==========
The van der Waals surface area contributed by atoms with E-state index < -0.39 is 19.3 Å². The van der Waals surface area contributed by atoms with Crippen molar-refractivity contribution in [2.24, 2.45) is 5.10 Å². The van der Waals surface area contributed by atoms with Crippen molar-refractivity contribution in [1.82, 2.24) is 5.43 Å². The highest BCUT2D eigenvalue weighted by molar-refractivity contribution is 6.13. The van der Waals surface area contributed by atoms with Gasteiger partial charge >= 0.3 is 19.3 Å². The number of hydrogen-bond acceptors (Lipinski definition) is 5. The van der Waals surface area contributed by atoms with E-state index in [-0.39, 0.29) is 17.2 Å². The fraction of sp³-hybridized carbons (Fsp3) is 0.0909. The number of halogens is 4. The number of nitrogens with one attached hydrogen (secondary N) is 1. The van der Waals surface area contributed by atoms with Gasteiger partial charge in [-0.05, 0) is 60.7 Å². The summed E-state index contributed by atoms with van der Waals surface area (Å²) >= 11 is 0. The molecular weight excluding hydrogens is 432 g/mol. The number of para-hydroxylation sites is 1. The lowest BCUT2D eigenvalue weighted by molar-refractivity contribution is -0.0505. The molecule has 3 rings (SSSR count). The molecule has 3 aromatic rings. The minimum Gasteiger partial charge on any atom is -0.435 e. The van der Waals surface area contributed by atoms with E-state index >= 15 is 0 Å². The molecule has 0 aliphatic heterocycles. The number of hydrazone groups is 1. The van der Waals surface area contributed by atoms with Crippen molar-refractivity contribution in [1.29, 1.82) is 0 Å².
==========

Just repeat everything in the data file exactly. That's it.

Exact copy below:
The van der Waals surface area contributed by atoms with E-state index < -0.39 is 19.3 Å². The van der Waals surface area contributed by atoms with Crippen molar-refractivity contribution in [2.24, 2.45) is 5.10 Å². The van der Waals surface area contributed by atoms with Crippen molar-refractivity contribution in [1.82, 2.24) is 5.43 Å². The highest BCUT2D eigenvalue weighted by molar-refractivity contribution is 6.13. The van der Waals surface area contributed by atoms with Gasteiger partial charge >= 0.3 is 19.3 Å². The number of hydrogen-bond acceptors (Lipinski definition) is 5. The van der Waals surface area contributed by atoms with E-state index in [-0.39, 0.29) is 17.2 Å². The fraction of sp³-hybridized carbons (Fsp3) is 0.0909. The number of halogens is 4. The number of nitrogens with one attached hydrogen (secondary N) is 1. The van der Waals surface area contributed by atoms with Gasteiger partial charge in [-0.05, 0) is 60.7 Å². The summed E-state index contributed by atoms with van der Waals surface area (Å²) >= 11 is 0. The molecular weight excluding hydrogens is 432 g/mol. The number of para-hydroxylation sites is 1. The lowest BCUT2D eigenvalue weighted by molar-refractivity contribution is -0.0505. The molecule has 3 rings (SSSR count). The molecule has 3 aromatic rings. The minimum Gasteiger partial charge on any atom is -0.435 e. The van der Waals surface area contributed by atoms with E-state index >= 15 is 0 Å². The molecule has 0 aliphatic heterocycles. The number of hydrazone groups is 1. The van der Waals surface area contributed by atoms with Crippen molar-refractivity contribution in [1.29, 1.82) is 0 Å².